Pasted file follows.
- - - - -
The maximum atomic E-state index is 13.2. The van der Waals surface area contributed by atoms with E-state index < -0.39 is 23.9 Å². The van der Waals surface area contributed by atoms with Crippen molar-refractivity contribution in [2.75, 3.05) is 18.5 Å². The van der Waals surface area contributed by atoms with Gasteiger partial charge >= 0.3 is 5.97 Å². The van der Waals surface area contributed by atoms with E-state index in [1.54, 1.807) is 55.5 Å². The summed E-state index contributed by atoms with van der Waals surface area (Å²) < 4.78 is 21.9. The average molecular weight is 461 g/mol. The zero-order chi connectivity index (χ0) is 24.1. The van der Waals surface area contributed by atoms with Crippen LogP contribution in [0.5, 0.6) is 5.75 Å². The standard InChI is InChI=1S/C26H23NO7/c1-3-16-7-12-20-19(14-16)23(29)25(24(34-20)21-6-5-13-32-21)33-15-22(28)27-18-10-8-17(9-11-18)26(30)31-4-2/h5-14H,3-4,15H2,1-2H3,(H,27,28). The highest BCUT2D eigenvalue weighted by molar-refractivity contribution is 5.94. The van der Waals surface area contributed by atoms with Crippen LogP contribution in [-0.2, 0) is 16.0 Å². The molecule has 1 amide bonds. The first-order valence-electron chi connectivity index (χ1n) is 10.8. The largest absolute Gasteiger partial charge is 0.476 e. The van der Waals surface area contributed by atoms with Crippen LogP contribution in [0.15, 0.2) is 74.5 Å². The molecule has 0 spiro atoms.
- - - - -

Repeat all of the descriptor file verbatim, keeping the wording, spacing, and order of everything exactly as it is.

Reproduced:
The maximum atomic E-state index is 13.2. The van der Waals surface area contributed by atoms with E-state index < -0.39 is 23.9 Å². The van der Waals surface area contributed by atoms with Crippen molar-refractivity contribution in [2.75, 3.05) is 18.5 Å². The van der Waals surface area contributed by atoms with Gasteiger partial charge >= 0.3 is 5.97 Å². The van der Waals surface area contributed by atoms with E-state index in [1.54, 1.807) is 55.5 Å². The summed E-state index contributed by atoms with van der Waals surface area (Å²) < 4.78 is 21.9. The average molecular weight is 461 g/mol. The zero-order chi connectivity index (χ0) is 24.1. The van der Waals surface area contributed by atoms with Crippen LogP contribution in [0.5, 0.6) is 5.75 Å². The standard InChI is InChI=1S/C26H23NO7/c1-3-16-7-12-20-19(14-16)23(29)25(24(34-20)21-6-5-13-32-21)33-15-22(28)27-18-10-8-17(9-11-18)26(30)31-4-2/h5-14H,3-4,15H2,1-2H3,(H,27,28). The highest BCUT2D eigenvalue weighted by molar-refractivity contribution is 5.94. The van der Waals surface area contributed by atoms with Crippen LogP contribution in [-0.2, 0) is 16.0 Å². The molecule has 1 amide bonds. The first-order valence-electron chi connectivity index (χ1n) is 10.8. The largest absolute Gasteiger partial charge is 0.476 e. The van der Waals surface area contributed by atoms with Crippen LogP contribution in [0.15, 0.2) is 74.5 Å². The molecule has 0 spiro atoms.